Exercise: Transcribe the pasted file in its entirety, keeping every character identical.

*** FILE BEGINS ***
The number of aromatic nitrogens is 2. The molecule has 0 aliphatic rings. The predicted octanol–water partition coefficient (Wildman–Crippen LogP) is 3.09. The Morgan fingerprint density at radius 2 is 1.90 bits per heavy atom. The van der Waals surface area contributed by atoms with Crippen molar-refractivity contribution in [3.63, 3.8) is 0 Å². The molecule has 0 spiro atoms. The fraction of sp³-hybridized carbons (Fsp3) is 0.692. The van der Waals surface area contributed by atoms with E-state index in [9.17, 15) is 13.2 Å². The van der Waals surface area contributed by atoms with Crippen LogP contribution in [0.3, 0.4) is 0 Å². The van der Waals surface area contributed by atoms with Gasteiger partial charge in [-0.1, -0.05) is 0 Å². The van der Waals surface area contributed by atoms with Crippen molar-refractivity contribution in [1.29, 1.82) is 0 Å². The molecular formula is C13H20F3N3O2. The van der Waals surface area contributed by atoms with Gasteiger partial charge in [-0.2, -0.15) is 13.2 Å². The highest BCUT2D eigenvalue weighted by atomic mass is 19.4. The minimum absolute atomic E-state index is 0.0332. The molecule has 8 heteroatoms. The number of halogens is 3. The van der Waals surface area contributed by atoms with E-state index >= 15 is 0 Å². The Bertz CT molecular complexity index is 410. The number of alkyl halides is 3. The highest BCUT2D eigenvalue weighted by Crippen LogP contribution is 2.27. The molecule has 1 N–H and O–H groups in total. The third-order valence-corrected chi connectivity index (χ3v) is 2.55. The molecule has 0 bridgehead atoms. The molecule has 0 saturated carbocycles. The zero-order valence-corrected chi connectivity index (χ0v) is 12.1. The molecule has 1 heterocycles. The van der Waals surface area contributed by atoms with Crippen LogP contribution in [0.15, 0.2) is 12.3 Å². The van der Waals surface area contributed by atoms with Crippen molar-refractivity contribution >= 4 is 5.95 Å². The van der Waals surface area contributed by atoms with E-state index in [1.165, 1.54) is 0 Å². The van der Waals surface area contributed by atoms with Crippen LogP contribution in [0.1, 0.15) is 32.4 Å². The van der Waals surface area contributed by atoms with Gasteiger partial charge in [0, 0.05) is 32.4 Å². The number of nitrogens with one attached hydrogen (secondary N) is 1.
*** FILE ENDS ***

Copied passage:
The number of aromatic nitrogens is 2. The molecule has 0 aliphatic rings. The predicted octanol–water partition coefficient (Wildman–Crippen LogP) is 3.09. The Morgan fingerprint density at radius 2 is 1.90 bits per heavy atom. The van der Waals surface area contributed by atoms with Crippen molar-refractivity contribution in [3.63, 3.8) is 0 Å². The molecule has 0 spiro atoms. The fraction of sp³-hybridized carbons (Fsp3) is 0.692. The van der Waals surface area contributed by atoms with E-state index in [9.17, 15) is 13.2 Å². The van der Waals surface area contributed by atoms with Crippen LogP contribution in [0.3, 0.4) is 0 Å². The van der Waals surface area contributed by atoms with Gasteiger partial charge in [-0.1, -0.05) is 0 Å². The van der Waals surface area contributed by atoms with Crippen molar-refractivity contribution in [1.29, 1.82) is 0 Å². The molecular formula is C13H20F3N3O2. The van der Waals surface area contributed by atoms with Gasteiger partial charge in [-0.2, -0.15) is 13.2 Å². The highest BCUT2D eigenvalue weighted by atomic mass is 19.4. The minimum absolute atomic E-state index is 0.0332. The molecule has 8 heteroatoms. The number of halogens is 3. The van der Waals surface area contributed by atoms with E-state index >= 15 is 0 Å². The Bertz CT molecular complexity index is 410. The number of alkyl halides is 3. The highest BCUT2D eigenvalue weighted by Crippen LogP contribution is 2.27. The molecule has 1 N–H and O–H groups in total. The third-order valence-corrected chi connectivity index (χ3v) is 2.55. The molecule has 0 bridgehead atoms. The molecule has 0 saturated carbocycles. The zero-order valence-corrected chi connectivity index (χ0v) is 12.1. The molecule has 1 heterocycles. The van der Waals surface area contributed by atoms with Crippen LogP contribution in [0.15, 0.2) is 12.3 Å². The van der Waals surface area contributed by atoms with Crippen molar-refractivity contribution >= 4 is 5.95 Å². The van der Waals surface area contributed by atoms with E-state index in [1.165, 1.54) is 0 Å². The van der Waals surface area contributed by atoms with Crippen LogP contribution in [0.1, 0.15) is 32.4 Å². The van der Waals surface area contributed by atoms with Gasteiger partial charge in [0, 0.05) is 32.4 Å². The number of nitrogens with one attached hydrogen (secondary N) is 1.